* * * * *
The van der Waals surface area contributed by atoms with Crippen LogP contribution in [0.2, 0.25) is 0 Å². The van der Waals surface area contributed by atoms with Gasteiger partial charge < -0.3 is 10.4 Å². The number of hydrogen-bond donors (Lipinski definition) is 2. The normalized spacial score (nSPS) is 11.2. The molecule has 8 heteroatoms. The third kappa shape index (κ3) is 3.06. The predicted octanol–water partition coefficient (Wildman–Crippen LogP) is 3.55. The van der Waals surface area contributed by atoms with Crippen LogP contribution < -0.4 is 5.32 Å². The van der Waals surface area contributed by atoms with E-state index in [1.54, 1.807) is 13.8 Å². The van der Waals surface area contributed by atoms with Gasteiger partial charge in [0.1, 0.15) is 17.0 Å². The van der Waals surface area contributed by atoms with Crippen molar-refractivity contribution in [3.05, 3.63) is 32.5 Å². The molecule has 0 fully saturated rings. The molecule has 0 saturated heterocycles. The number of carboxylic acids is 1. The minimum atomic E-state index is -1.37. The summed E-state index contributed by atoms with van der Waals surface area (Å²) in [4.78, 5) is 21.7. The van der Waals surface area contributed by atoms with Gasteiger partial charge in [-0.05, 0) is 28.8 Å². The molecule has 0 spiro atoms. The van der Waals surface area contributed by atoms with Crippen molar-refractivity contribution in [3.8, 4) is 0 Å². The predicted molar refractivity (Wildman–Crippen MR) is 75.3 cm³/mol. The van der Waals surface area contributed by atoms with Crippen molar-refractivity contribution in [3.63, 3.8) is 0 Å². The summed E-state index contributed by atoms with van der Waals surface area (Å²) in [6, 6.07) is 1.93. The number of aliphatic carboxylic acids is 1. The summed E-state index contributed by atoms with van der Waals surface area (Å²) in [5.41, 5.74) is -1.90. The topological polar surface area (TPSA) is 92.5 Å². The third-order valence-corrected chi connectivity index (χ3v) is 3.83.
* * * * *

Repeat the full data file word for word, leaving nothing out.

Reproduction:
The van der Waals surface area contributed by atoms with Crippen LogP contribution in [0.2, 0.25) is 0 Å². The van der Waals surface area contributed by atoms with Gasteiger partial charge < -0.3 is 10.4 Å². The number of hydrogen-bond donors (Lipinski definition) is 2. The normalized spacial score (nSPS) is 11.2. The molecule has 8 heteroatoms. The third kappa shape index (κ3) is 3.06. The predicted octanol–water partition coefficient (Wildman–Crippen LogP) is 3.55. The van der Waals surface area contributed by atoms with Crippen LogP contribution < -0.4 is 5.32 Å². The van der Waals surface area contributed by atoms with E-state index in [1.54, 1.807) is 13.8 Å². The van der Waals surface area contributed by atoms with Gasteiger partial charge in [0.1, 0.15) is 17.0 Å². The van der Waals surface area contributed by atoms with Crippen molar-refractivity contribution in [3.05, 3.63) is 32.5 Å². The molecule has 0 fully saturated rings. The molecule has 0 saturated heterocycles. The number of carboxylic acids is 1. The minimum atomic E-state index is -1.37. The summed E-state index contributed by atoms with van der Waals surface area (Å²) in [4.78, 5) is 21.7. The van der Waals surface area contributed by atoms with Gasteiger partial charge in [-0.05, 0) is 28.8 Å². The molecule has 0 spiro atoms. The van der Waals surface area contributed by atoms with Crippen molar-refractivity contribution in [3.8, 4) is 0 Å². The predicted molar refractivity (Wildman–Crippen MR) is 75.3 cm³/mol. The van der Waals surface area contributed by atoms with Crippen molar-refractivity contribution in [3.63, 3.8) is 0 Å². The summed E-state index contributed by atoms with van der Waals surface area (Å²) in [6, 6.07) is 1.93. The number of aliphatic carboxylic acids is 1. The summed E-state index contributed by atoms with van der Waals surface area (Å²) in [5.41, 5.74) is -1.90. The topological polar surface area (TPSA) is 92.5 Å². The third-order valence-corrected chi connectivity index (χ3v) is 3.83.